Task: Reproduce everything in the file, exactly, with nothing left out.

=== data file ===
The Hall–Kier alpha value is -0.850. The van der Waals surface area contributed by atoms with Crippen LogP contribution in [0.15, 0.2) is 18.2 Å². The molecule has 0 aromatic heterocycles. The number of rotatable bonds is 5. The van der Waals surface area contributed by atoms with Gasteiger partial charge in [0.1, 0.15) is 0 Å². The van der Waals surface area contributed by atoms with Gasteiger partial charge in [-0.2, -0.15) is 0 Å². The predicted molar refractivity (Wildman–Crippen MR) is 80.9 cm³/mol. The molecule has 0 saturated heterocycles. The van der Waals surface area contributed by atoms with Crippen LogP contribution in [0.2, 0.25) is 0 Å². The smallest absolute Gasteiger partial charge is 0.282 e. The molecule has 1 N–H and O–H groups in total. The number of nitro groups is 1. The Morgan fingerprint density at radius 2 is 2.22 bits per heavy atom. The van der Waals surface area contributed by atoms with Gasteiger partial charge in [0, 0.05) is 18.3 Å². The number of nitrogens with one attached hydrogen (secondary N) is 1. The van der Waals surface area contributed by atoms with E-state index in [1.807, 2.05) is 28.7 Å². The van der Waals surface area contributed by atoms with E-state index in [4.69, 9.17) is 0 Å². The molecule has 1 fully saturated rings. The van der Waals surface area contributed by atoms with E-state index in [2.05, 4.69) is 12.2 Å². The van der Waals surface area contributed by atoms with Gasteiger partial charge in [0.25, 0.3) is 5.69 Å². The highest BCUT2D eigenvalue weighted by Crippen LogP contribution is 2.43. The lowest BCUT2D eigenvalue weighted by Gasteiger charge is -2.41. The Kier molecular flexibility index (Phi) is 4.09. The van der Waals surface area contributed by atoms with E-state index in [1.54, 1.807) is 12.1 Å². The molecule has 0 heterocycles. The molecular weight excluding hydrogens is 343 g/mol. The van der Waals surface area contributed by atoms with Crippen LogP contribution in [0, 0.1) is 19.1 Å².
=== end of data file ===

The Hall–Kier alpha value is -0.850. The van der Waals surface area contributed by atoms with Crippen LogP contribution in [0.15, 0.2) is 18.2 Å². The molecule has 0 aromatic heterocycles. The number of rotatable bonds is 5. The van der Waals surface area contributed by atoms with Gasteiger partial charge in [0.1, 0.15) is 0 Å². The van der Waals surface area contributed by atoms with Gasteiger partial charge in [-0.2, -0.15) is 0 Å². The predicted molar refractivity (Wildman–Crippen MR) is 80.9 cm³/mol. The molecule has 0 saturated heterocycles. The van der Waals surface area contributed by atoms with Crippen LogP contribution in [0.2, 0.25) is 0 Å². The smallest absolute Gasteiger partial charge is 0.282 e. The molecule has 1 N–H and O–H groups in total. The number of nitro groups is 1. The Morgan fingerprint density at radius 2 is 2.22 bits per heavy atom. The van der Waals surface area contributed by atoms with Gasteiger partial charge in [0, 0.05) is 18.3 Å². The number of nitrogens with one attached hydrogen (secondary N) is 1. The van der Waals surface area contributed by atoms with E-state index in [1.807, 2.05) is 28.7 Å². The van der Waals surface area contributed by atoms with E-state index in [4.69, 9.17) is 0 Å². The molecule has 1 fully saturated rings. The van der Waals surface area contributed by atoms with E-state index in [2.05, 4.69) is 12.2 Å². The van der Waals surface area contributed by atoms with Gasteiger partial charge in [0.25, 0.3) is 5.69 Å². The highest BCUT2D eigenvalue weighted by Crippen LogP contribution is 2.43. The lowest BCUT2D eigenvalue weighted by Gasteiger charge is -2.41. The Kier molecular flexibility index (Phi) is 4.09. The van der Waals surface area contributed by atoms with E-state index in [1.54, 1.807) is 12.1 Å². The molecule has 0 heterocycles. The molecular weight excluding hydrogens is 343 g/mol. The van der Waals surface area contributed by atoms with Crippen LogP contribution in [0, 0.1) is 19.1 Å².